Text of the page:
Skip to main content
ARS Home » Plains Area » Houston, Texas » Children's Nutrition Research Center » Research » Publications at this Location » Publication #262574

Title: Similar calcium status is present in infants fed formula with and without prebiotics

item HICKS, PENNI - Children'S Nutrition Research Center (CNRC)
item HAWTHORNE, KELI - Children'S Nutrition Research Center (CNRC)
item MARUNYCZ, JOHN - Mead Johnson
item BERSETH, CAROL - Mead Johnson
item HEUBI, JAMES - Cincinnati Children'S Research Hospital
item ABRAMS, STEVEN - Children'S Nutrition Research Center (CNRC)

Submitted to: Pediatric Academic Society
Publication Type: Abstract Only
Publication Acceptance Date: 1/28/2010
Publication Date: 5/1/2010
Citation: Hicks, P.D., Hawthorne, K.M., Marunycz, J., Berseth, C., Heubi, J., Abrams, S.A. 2010. Similar calcium status is present in infants fed formula with and without prebiotics [abstract]. Annual Meeting of the Pediatric Academic Society, May 1 - 4, 2010, Vancouver, BC Canada. E-PAS2010:1665.7.

Interpretive Summary:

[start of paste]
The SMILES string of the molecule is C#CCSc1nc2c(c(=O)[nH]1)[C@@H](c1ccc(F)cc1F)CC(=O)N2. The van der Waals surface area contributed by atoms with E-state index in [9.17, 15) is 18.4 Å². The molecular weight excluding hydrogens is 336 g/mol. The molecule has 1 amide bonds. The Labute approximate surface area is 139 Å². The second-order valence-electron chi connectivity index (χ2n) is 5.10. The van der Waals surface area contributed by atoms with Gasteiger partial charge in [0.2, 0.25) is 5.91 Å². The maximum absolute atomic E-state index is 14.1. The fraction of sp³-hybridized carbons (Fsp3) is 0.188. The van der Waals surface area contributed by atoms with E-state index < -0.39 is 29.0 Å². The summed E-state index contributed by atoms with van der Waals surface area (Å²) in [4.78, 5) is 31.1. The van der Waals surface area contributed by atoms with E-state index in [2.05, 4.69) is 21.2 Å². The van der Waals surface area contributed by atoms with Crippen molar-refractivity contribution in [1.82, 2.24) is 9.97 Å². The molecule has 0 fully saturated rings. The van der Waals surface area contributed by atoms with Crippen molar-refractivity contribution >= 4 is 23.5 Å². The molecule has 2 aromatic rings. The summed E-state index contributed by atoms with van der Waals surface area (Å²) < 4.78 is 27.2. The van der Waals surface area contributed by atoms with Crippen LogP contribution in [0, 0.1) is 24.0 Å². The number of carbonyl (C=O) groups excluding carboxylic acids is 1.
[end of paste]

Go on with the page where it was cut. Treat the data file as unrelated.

Technical Abstract: Prebiotic oligosaccharides can increase calcium absorption in adolescents and adults. Whether they affect calcium absorption in infants has not been assessed. Few data are available to compare the calcium status of infants fed modern infant formulas to that of breast fed infants. To evaluate calcium absorption in infants fed formula with or without prebiotics compared to human milk-fed (HM) infants. A multi center randomized controlled trial was conducted to assess calcium absorption in healthy term infants fed a control formula (Enfamil LIPIL®, Mead Johnson Nutrition, Evansville IN) (CF) or a study formula with prebiotics (Control plus galactooligosaccharide and polydextrose 1:1, 4 g/L) (PF). After 13-15 days of formula consumption, infants were admitted for an overnight stay during which a dual-tracer stable isotope method was used to evaluate calcium absorption. Biochemical measures of bone health (serum calcium, phosphorus, alkaline phosphatase activity) were assessed. A HM group was evaluated similarly and used as a reference group. Calcium absorption was similar in CF and PF, but differed from HM (Mean +/- SEM). Thirty subjects were studied in the CF group, 25 subjects in the PF group, and 19 subjects in the HM group. Subject weight at time of study was 5811 +/- 140g for CF, 5829 +/- 157g for PF and 5809 +/- 176g for H M, p = 0.995. Fractional calcium absorption was 59.2 +/- 2.3% for CF, 56.8 +/- 2.6% for PF and 79.0 +/- 2.9% for HM, p < 0.001. Calcium absorption was 46.2 +/- 1.6 mg/100 kcal for CF, 44.3 +/- 1.9 mg/100 kcal for PF and 33.7 +/- 2.0 mg/100 kcal for HM, p < 0.001. Total 24 hour calcium absorption was 328 +/- 13 mg for CF, 300 +/- 14 mg for PF and 187 +/- 16 mg for HM, p < 0.001. Serum calcium was significantly higher among infants fed PF compared to CF (10.3 +/-0.1 vs 10.0 +/- 0.1 mg/dL, p=0.021); serum phosphorus and alkaline phosphatase activity were similar (6.9 +/- 0.1 vs 6.7 +/- 0.1 mg/dL and 329 +/- 18 vs 334 +/- 15 units/L, respectively). Calcium content of HM was lower than both CF and PF (44 vs 78 mg/100 kcal). Despite lower fractional calcium absorption of CF and PF compared to HM, higher calcium content in both led to higher 24 hr calcium absorption compared to that of HM infants. No effect of prebiotics on calcium absorption was seen; demonstrating that the addition of prebiotics supports calcium status in infants fed a prebiotic-supplemented formula similar to that of a marketed control formula.